The next three sections describe the locations searched, which information is searched, and details of the word matching. The sections after these describe more advanced techniques which allow you to refine your searches.
The current location is searched, and by default all the the locations below this in the location hierarchy are also searched. So for example, if you search your personal folder, then all its sub-folders are searched, and any sub-folders of these folders etc. If you don't want subfolders to be searched, then you can turn this option off, as described in the Search options section of the Customizing section.
For reasons best known to Microsoft, if you search CDs or DVDs, then subfolders are only searched if the Search pane is shown, as it is in the Search folder. See the Searching CDs and DVDs section of the Search folder section.
When you search, the information searched can be either only filenames or it can also include file contents. Which is the case can depend both on whether the location is indexed, and on certain search options. By default:
The remainder of this section describes how file contents are used for searching, indexing, and the relevant search options.
Files contain both data, and some of the properties of the data. Sometimes these properties are referred to as metadata, which simply means data about data. For example, a text document contains the actual text, and properties such as the authors and title. A music file contains audio data, and also properties such as artists, album, etc. When Windows searches file contents, this always includes the properties of the data, and also includes the actual data, if it's text.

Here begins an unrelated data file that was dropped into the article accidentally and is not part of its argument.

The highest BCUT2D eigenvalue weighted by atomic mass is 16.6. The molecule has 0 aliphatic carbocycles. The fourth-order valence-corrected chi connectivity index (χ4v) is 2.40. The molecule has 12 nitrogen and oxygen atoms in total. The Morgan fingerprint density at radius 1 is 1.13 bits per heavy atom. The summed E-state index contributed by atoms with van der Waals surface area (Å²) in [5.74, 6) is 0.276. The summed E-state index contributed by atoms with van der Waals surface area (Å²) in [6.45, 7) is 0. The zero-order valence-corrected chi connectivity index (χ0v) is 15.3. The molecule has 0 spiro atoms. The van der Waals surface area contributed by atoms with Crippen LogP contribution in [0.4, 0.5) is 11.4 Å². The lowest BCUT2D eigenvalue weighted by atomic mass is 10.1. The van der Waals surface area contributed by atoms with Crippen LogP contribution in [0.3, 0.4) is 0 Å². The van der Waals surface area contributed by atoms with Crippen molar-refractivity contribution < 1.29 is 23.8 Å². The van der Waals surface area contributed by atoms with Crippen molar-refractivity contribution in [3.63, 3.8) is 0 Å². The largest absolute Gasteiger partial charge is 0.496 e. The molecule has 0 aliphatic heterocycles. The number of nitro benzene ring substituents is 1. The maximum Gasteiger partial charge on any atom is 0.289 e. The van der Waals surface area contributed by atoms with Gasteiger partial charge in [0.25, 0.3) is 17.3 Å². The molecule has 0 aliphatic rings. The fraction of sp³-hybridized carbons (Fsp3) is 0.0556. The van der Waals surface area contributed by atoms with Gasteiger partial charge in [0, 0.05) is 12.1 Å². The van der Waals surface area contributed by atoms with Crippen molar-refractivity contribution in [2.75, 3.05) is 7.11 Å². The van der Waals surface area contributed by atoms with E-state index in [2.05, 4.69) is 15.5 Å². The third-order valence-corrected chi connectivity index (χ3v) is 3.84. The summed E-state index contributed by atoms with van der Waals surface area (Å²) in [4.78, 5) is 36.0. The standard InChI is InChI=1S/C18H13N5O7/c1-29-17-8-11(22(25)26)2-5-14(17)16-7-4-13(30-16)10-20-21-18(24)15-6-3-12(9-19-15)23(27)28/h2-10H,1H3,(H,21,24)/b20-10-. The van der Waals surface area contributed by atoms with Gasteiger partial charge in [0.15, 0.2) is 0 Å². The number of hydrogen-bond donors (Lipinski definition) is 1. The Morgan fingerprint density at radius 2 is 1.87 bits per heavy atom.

Windows maintains an Index which contains information about the files and their contents in certain locations, and this information is stored in a way that enables searches to be very fast. So when you search for files in one of these indexed locations, the index is searched rather than the location itself, and so even a search which includes file contents will be fast. By default, the Start menu and your personal folder are indexed, and this includes all the folders contained in your personal folder like Documents and Music. For most people, these defaults are fine, but you can change the indexed locations as described in the Indexing options section.
As noted above, by default, file contents are only included in the search if the location is indexed. This is so that the search is always fast. However, if you don't like this, you can change it so that either filenames or filenames and contents are always used, irrespective of whether the location is indexed. See the Search options section for details.
You can use either complete words or the beginnings of words as search terms. So, for example, the search term cat would match both cat and catch.
Note that for the purposes of searching, the following characters separate words: space, period, -, @, _, and \. So the search term mp3 would match files with the filenames: mp3 patents.doc, patents-for-mp3.doc, and cooleddie.mp3
You can use wildcard characters in the search, which match against any character or characters: